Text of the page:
There are all sorts of things that can be sown in February, including brassicas of various kinds, broad beans, hardy lettuces, and artichokes. Many seeds will germinate at temperatures of 5°C and above. Cold, wet soil, though, is not the place to do it. With some undercover space, the temperature will be better, so germination markedly improved in both reliability and speed, and the compost can be kept at a more suitable moisture level, so that seed or seedlings do not sit in the soil and rot before they can get started properly.
At the moment, we do most of our propagation in the polytunnel on a couple of folding benches attached to the framework. There we have two large heated propagators, which we use for those seeds requiring more warmth to germinate, such as chillies and tomatoes. We made use of one of these to provide a little extra protection for the new sowings, but without using the heater. Even with the current cold spell, the seeds should be happy enough with this double layer of protection. With any early sowing one must be prepared for some failures, but in any case this week was just the first of the succession of sowings that will be needed over the next few months to provide a continuity of supply through late spring and into summer.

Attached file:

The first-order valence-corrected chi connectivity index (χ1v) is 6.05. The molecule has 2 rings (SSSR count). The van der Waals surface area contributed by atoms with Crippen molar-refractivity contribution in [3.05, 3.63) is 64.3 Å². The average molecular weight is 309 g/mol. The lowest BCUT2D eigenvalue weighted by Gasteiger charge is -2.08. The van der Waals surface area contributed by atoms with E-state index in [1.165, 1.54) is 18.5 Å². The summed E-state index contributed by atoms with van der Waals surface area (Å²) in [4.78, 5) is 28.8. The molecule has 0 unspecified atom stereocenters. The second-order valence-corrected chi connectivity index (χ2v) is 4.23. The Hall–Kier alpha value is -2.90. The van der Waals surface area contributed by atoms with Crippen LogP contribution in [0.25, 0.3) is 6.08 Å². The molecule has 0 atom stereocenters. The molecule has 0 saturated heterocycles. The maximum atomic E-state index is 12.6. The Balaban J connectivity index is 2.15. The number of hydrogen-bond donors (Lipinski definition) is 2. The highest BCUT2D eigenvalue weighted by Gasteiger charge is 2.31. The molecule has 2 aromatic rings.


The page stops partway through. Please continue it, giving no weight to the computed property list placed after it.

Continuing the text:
Amongst those seeds that are suitable for sowing at this time of year we started some cabbages – Durham Early, Copenhagen Market, and Red Drumhead; cauliflower Snowball; broad bean Masterpiece Green Longpod; lettuce Merveille des Quatre Saisons; and artichoke Violet de Provence. The brassicas were sown in large modules, a couple of seeds per cell, which will be thinned to a single seedling when large enough to handle. The beans, lettuce, and artichoke were sown in small pots, as they may be there until reasonable sized young plants have developed.
Then there were seeds that have admittedly been sown earlier than is generally recommended. This included a few rows of turnip Purple Top Milan directly in the polytunnel bed; kale Dwarf Green Curled; spinach Viroflay; and pea Hurst Greenshaft, sown in a couple of lengths of gutter. These are probably better sown next month. Two particularly early sowings, that ought to wait until April, are chard Fordhook Giant and endive Pancalieri. Sometimes early sowings do not pay off; the plants can struggle and may be more prone to bolting and later sowings often catch up and overtake, having been sown under better conditions and without checks in growth that the earlier sowings are likely to experience. On the other hand, for just a few seeds one can sometimes get an earlier crop; it is not much to risk. Most of this week’s sowings will be planted into the polytunnel beds, where they will give us the first greens of the year. Another sowing of similar crops will follow after around three weeks.